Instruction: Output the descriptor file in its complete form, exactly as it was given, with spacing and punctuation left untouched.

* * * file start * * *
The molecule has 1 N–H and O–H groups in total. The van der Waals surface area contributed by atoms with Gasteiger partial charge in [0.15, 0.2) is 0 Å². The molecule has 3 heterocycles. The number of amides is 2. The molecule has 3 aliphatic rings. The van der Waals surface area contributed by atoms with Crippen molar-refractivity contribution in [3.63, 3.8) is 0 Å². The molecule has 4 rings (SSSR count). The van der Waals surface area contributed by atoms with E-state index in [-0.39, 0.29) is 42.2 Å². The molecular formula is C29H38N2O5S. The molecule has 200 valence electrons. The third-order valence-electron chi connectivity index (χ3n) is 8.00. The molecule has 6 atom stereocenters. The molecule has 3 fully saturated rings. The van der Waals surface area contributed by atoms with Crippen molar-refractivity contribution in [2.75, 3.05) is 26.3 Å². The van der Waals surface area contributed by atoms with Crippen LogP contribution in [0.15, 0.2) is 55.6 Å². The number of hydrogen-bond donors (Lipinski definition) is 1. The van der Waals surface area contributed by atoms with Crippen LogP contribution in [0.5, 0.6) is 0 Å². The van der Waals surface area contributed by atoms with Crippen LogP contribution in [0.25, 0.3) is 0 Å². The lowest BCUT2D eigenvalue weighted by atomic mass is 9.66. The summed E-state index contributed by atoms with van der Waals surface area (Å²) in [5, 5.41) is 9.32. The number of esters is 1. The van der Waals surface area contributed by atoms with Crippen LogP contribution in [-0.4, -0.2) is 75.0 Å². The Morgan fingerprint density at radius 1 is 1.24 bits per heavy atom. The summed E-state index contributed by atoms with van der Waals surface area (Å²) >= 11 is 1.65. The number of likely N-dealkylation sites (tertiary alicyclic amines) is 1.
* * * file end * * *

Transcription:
The molecule has 1 N–H and O–H groups in total. The van der Waals surface area contributed by atoms with Gasteiger partial charge in [0.15, 0.2) is 0 Å². The molecule has 3 heterocycles. The number of amides is 2. The molecule has 3 aliphatic rings. The van der Waals surface area contributed by atoms with Crippen molar-refractivity contribution in [3.63, 3.8) is 0 Å². The molecule has 4 rings (SSSR count). The van der Waals surface area contributed by atoms with E-state index in [-0.39, 0.29) is 42.2 Å². The molecular formula is C29H38N2O5S. The molecule has 200 valence electrons. The third-order valence-electron chi connectivity index (χ3n) is 8.00. The molecule has 6 atom stereocenters. The molecule has 3 fully saturated rings. The van der Waals surface area contributed by atoms with Crippen molar-refractivity contribution in [2.75, 3.05) is 26.3 Å². The van der Waals surface area contributed by atoms with Crippen LogP contribution in [0.15, 0.2) is 55.6 Å². The number of hydrogen-bond donors (Lipinski definition) is 1. The van der Waals surface area contributed by atoms with Crippen LogP contribution in [0.5, 0.6) is 0 Å². The van der Waals surface area contributed by atoms with Crippen LogP contribution in [0.25, 0.3) is 0 Å². The lowest BCUT2D eigenvalue weighted by atomic mass is 9.66. The summed E-state index contributed by atoms with van der Waals surface area (Å²) in [5, 5.41) is 9.32. The number of esters is 1. The van der Waals surface area contributed by atoms with Crippen LogP contribution in [-0.4, -0.2) is 75.0 Å². The Morgan fingerprint density at radius 1 is 1.24 bits per heavy atom. The summed E-state index contributed by atoms with van der Waals surface area (Å²) >= 11 is 1.65. The number of likely N-dealkylation sites (tertiary alicyclic amines) is 1.